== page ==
In the dark ages some wire rigging had a hemp core
to "store" or retain some of the oil and presumably reduce internal corrosion
. Probably not available now. Fishermen often had large drums to immerse their rigging in heated oil which improved penetration. The car tyre trick seems to be a partly acceptable compromise.
On my ketch
the thirty year old galvanized rigging was tested where some had surface rusting (lower, closer to the sea). The inside was perfect... as new. The load testing was as per new wire. I have never used any oil or paint
on my rigging. The wires are all good, but the eyes at the ends were of a poorer quality and I paint
them with zinc paint. It works for a few years.
I met some old codgers in Fremantle (Western Australia) who had a very old wooden boat that they used for old blokes days out fishing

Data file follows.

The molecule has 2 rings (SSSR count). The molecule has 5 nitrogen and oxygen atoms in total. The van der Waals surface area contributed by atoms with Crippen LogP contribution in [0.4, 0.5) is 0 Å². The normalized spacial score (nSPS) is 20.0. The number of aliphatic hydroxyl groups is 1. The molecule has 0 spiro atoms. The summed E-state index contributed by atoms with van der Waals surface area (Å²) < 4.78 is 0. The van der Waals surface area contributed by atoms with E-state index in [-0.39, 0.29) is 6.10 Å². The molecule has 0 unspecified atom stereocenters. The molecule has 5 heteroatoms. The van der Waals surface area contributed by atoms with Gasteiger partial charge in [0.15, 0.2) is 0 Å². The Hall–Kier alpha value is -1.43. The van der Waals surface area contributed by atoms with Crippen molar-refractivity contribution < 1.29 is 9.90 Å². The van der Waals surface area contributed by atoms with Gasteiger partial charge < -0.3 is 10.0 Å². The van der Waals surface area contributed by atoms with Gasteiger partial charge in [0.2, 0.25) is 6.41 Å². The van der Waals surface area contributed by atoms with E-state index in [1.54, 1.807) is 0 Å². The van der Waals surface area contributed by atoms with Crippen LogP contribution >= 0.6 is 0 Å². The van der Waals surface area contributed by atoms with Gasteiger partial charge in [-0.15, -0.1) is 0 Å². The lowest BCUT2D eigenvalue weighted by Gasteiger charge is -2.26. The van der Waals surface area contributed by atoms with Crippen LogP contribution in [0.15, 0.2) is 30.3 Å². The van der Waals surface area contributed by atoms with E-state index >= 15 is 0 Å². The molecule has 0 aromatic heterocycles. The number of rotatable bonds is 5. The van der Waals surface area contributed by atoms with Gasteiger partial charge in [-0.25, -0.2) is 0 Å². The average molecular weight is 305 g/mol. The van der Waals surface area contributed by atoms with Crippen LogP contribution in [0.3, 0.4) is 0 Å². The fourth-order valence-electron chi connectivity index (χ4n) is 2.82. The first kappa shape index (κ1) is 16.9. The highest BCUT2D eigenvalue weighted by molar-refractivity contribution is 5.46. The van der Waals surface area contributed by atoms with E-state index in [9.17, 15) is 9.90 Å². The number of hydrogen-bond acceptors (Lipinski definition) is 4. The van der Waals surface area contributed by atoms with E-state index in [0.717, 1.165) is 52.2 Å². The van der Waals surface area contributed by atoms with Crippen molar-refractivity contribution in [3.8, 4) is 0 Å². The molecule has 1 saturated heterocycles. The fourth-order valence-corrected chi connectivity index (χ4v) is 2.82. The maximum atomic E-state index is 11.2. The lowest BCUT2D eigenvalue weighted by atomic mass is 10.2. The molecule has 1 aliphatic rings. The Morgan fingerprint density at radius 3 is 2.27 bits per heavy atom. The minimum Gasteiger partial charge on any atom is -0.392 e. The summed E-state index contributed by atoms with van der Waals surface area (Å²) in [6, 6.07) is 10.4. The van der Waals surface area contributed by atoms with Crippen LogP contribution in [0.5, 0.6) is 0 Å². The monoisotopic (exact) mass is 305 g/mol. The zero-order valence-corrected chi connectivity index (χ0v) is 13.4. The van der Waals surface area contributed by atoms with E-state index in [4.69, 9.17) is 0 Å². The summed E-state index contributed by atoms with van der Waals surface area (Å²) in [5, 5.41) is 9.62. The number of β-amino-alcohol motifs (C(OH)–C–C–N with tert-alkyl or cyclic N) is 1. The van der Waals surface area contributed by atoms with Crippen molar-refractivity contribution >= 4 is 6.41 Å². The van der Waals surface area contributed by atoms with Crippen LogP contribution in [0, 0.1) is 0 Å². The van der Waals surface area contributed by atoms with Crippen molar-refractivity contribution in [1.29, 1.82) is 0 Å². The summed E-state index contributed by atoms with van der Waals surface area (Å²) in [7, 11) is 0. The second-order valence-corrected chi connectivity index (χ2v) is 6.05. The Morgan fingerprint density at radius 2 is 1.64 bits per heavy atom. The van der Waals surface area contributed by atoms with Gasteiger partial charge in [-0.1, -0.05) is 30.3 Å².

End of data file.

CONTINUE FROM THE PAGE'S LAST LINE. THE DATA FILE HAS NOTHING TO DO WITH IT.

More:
and whisky consumption
. The boat was antifouled using a heated coal tar mixed with some probably unmentionable poisons, and the rigging was original wire from about 1920. The wires were repainted regularly with hot coal tar as well. No wire was visible!
The advantages with galvanized rigging is that it (and the rigging screws) are very much cheaper, and if a shroud
or stay is beginning to give up the ghost, it will be obvious as the outer strands usually part with the other wires. Not so with stainless. Also near invisible fatigue stress cracking and thread galling is less likely with most galvanized wires and galvanized rigging screws. These can lead to catastrophic failure.
But it is not as shiny!